i went to press the red reset button and it started making a buzzing noise and now will not fire on its own
i have to press the reset button 30-40 times it will fire for another 20 minutes as normal but cuts out again any ideas on whet i have to replace or check? thanks - Clinton 2/5/12
I can only guess from your note, but if a heating system runs out of oil, it's common to have to bleed air from the oil lines and filter and oil pump unit to get it working properly again. If the air-bleed-out was incomplete you may continue to have operating problems.
A second problem is that often when your system draws that last bit of oil from the tank it may suck along sludge and crud that then clog up the oil filter or nozzle. Sounds as if you need a service call. Be sure to tell the tech you had just run out of oil before these problems began.
Watch out: do not keep pressing the reset button when an oil fired heater is going off on safety-reset. Doing so risks causing dangerous PUFFBACKS, OIL BURNER
(Jan 7, 2015) Ellen Bowser said:
Since replacing our old hot water furnace with a new one we have had a noise problem and had the men back several times.
Randomly, several times a day a very loud noise followed by the pipes vibrating when furnace starts up. Shakes the whole house. Drained the line,s change the flow and replaced flaps to allow a slower flow of water. This is so loud it wakes everyone up with a startle.
We need to inspect the equipment closely before and at the start of this noise complaint, using if necessary a mechanic's stethoscope if the sound source is not obvious. Noisy burners or chimneys can be quite dangerous; or the noise could be a circulator or even loose piping.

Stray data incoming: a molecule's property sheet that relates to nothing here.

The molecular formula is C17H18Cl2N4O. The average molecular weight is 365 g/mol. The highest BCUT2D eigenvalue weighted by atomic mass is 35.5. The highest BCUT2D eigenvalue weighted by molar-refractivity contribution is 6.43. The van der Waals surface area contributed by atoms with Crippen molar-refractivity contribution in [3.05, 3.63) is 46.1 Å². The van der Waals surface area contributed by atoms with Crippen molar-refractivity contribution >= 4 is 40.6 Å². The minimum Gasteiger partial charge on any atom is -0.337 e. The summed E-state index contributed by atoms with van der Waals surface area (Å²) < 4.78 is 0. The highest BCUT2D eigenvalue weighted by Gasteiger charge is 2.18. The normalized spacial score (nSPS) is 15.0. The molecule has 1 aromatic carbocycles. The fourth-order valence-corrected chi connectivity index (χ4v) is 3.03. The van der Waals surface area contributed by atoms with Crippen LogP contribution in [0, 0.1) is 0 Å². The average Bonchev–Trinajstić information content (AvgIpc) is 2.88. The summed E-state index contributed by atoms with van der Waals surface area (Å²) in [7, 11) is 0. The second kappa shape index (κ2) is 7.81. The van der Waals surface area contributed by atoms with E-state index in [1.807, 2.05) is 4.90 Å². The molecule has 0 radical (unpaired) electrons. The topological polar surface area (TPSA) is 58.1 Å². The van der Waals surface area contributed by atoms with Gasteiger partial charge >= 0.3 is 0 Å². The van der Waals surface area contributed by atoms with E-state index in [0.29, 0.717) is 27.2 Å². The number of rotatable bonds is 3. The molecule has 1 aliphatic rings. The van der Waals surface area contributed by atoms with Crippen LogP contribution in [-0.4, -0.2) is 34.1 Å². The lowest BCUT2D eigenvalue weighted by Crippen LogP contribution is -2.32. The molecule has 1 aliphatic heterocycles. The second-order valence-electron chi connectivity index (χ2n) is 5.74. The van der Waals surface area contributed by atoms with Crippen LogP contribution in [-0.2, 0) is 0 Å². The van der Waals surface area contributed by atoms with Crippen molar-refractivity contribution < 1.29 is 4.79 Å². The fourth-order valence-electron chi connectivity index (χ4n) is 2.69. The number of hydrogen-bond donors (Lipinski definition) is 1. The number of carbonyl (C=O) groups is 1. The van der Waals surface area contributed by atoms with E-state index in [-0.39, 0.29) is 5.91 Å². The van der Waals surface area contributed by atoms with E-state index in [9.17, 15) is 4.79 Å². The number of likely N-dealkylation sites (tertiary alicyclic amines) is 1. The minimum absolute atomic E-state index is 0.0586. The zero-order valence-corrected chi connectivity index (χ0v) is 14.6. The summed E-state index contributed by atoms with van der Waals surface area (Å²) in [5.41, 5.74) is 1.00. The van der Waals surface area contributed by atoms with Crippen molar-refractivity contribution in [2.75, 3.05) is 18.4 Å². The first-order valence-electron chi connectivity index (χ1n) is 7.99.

I came upon your website and typed in a question but I don't know how to do these things; I couldn't tell where/how to get the answer. I found this e-mail address to try and hope someone will get this.
I am an old lady living alone, so contractors take advantage. This past winter the furnace made loud buzzing/vibrating noises when firing.
The service person said it was air in the pipes, which it wasn't. I called another after everyone said he was full of it. The next company owner said my firebox hadn't been cleaned out properly for years and was falling apart.
The noise was due to all the ash and the change in loudness (louder the lower the outdoor temp got) was due to the air density changing with the cold. He said the firebox was so plugged up that it couldn't get enough air. The furnace was about 30 yrs old, so I thought that a new part sounded reasonable.
As the weather got warmer, it no longer made the noise. But I had the new heating coil & firebox installed. It started making the same type of noise again sometimes when the furnace fired, not as loud as last winter, but getting louder now. Of course when the guy came back to look it didn't make the noise.
The noise (previously and now) is not audible when standing next to the furnace. You hear it when you walk far enough away from the furnace parallel to the chimney. On the first floor, the noise reverberates all over. There are 2 fireplaces and it seems like the noise vibrates out from them.
Now the guy says this reverberating noise can be cured by inserting something (snake?) into the oil line. He claims the oil line makes a pneumonic vibration. I have looked at numerous websites and see nothing like this. All claim that the kind of noise I have is bad or loose bolts, motor blower, etc.